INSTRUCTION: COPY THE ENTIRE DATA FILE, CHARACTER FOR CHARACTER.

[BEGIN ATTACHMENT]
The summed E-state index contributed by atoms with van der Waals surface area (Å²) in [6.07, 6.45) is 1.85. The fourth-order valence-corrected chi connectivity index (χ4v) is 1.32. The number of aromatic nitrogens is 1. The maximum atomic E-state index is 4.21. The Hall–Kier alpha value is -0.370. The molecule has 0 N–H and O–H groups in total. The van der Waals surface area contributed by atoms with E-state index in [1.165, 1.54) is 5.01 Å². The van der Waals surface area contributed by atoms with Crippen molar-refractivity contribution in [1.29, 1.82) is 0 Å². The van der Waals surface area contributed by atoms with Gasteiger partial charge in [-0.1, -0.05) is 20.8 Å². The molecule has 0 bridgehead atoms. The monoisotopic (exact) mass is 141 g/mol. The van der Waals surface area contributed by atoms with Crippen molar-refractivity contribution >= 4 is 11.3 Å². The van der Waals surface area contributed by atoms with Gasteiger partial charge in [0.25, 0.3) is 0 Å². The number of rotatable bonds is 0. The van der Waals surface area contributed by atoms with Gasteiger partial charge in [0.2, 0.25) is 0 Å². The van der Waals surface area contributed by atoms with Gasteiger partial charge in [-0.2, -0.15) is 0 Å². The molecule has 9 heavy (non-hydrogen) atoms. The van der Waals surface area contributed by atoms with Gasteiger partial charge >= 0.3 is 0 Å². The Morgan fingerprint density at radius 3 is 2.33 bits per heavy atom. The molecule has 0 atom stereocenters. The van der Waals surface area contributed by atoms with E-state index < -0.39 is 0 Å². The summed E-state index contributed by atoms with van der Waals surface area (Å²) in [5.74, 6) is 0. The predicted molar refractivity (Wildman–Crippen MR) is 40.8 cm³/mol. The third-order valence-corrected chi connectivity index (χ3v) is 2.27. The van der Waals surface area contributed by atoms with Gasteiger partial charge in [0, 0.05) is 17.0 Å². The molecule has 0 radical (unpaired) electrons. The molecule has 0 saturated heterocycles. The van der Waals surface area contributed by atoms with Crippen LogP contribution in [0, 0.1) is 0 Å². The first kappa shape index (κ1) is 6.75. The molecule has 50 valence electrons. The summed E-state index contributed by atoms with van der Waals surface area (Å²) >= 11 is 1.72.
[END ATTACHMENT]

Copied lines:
The summed E-state index contributed by atoms with van der Waals surface area (Å²) in [6.07, 6.45) is 1.85. The fourth-order valence-corrected chi connectivity index (χ4v) is 1.32. The number of aromatic nitrogens is 1. The maximum atomic E-state index is 4.21. The Hall–Kier alpha value is -0.370. The molecule has 0 N–H and O–H groups in total. The van der Waals surface area contributed by atoms with E-state index in [1.165, 1.54) is 5.01 Å². The van der Waals surface area contributed by atoms with Crippen molar-refractivity contribution in [1.29, 1.82) is 0 Å². The van der Waals surface area contributed by atoms with Gasteiger partial charge in [-0.1, -0.05) is 20.8 Å². The molecule has 0 bridgehead atoms. The monoisotopic (exact) mass is 141 g/mol. The van der Waals surface area contributed by atoms with Crippen molar-refractivity contribution >= 4 is 11.3 Å². The van der Waals surface area contributed by atoms with Gasteiger partial charge in [0.25, 0.3) is 0 Å². The number of rotatable bonds is 0. The van der Waals surface area contributed by atoms with Gasteiger partial charge in [0.2, 0.25) is 0 Å². The van der Waals surface area contributed by atoms with Gasteiger partial charge in [-0.2, -0.15) is 0 Å². The molecule has 9 heavy (non-hydrogen) atoms. The van der Waals surface area contributed by atoms with Gasteiger partial charge >= 0.3 is 0 Å². The Morgan fingerprint density at radius 3 is 2.33 bits per heavy atom. The molecule has 0 atom stereocenters. The van der Waals surface area contributed by atoms with E-state index < -0.39 is 0 Å². The summed E-state index contributed by atoms with van der Waals surface area (Å²) in [5.74, 6) is 0. The predicted molar refractivity (Wildman–Crippen MR) is 40.8 cm³/mol. The third-order valence-corrected chi connectivity index (χ3v) is 2.27. The van der Waals surface area contributed by atoms with Gasteiger partial charge in [0, 0.05) is 17.0 Å². The molecule has 0 radical (unpaired) electrons. The molecule has 0 saturated heterocycles. The van der Waals surface area contributed by atoms with Crippen LogP contribution in [0, 0.1) is 0 Å². The first kappa shape index (κ1) is 6.75. The molecule has 50 valence electrons. The summed E-state index contributed by atoms with van der Waals surface area (Å²) >= 11 is 1.72.